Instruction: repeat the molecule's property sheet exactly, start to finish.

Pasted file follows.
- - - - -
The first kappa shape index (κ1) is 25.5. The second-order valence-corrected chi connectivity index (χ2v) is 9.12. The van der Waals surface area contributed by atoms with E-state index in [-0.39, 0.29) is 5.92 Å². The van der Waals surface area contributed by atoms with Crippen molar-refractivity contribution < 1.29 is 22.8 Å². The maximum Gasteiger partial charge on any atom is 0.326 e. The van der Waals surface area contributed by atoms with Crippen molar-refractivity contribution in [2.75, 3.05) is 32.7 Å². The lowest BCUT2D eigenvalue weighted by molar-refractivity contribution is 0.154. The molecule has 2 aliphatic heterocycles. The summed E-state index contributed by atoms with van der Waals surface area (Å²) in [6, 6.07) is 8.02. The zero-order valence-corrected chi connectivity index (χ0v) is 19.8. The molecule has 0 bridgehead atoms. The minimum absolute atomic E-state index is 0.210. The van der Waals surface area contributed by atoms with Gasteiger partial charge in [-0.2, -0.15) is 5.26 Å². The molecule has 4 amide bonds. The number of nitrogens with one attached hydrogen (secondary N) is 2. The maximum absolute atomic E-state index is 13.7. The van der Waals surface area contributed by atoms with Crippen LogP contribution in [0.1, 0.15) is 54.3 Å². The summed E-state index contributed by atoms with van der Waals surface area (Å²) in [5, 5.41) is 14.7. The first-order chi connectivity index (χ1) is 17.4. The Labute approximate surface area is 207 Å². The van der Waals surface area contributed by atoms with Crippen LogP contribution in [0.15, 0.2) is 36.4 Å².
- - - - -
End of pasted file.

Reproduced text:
The first kappa shape index (κ1) is 25.5. The second-order valence-corrected chi connectivity index (χ2v) is 9.12. The van der Waals surface area contributed by atoms with E-state index in [-0.39, 0.29) is 5.92 Å². The van der Waals surface area contributed by atoms with Crippen molar-refractivity contribution < 1.29 is 22.8 Å². The maximum Gasteiger partial charge on any atom is 0.326 e. The van der Waals surface area contributed by atoms with Crippen molar-refractivity contribution in [2.75, 3.05) is 32.7 Å². The lowest BCUT2D eigenvalue weighted by molar-refractivity contribution is 0.154. The molecule has 2 aliphatic heterocycles. The summed E-state index contributed by atoms with van der Waals surface area (Å²) in [6, 6.07) is 8.02. The zero-order valence-corrected chi connectivity index (χ0v) is 19.8. The molecule has 0 bridgehead atoms. The minimum absolute atomic E-state index is 0.210. The van der Waals surface area contributed by atoms with Gasteiger partial charge in [-0.2, -0.15) is 5.26 Å². The molecule has 4 amide bonds. The number of nitrogens with one attached hydrogen (secondary N) is 2. The maximum absolute atomic E-state index is 13.7. The van der Waals surface area contributed by atoms with Crippen LogP contribution in [0.1, 0.15) is 54.3 Å². The summed E-state index contributed by atoms with van der Waals surface area (Å²) in [5, 5.41) is 14.7. The first-order chi connectivity index (χ1) is 17.4. The Labute approximate surface area is 207 Å². The van der Waals surface area contributed by atoms with Crippen LogP contribution in [0.15, 0.2) is 36.4 Å².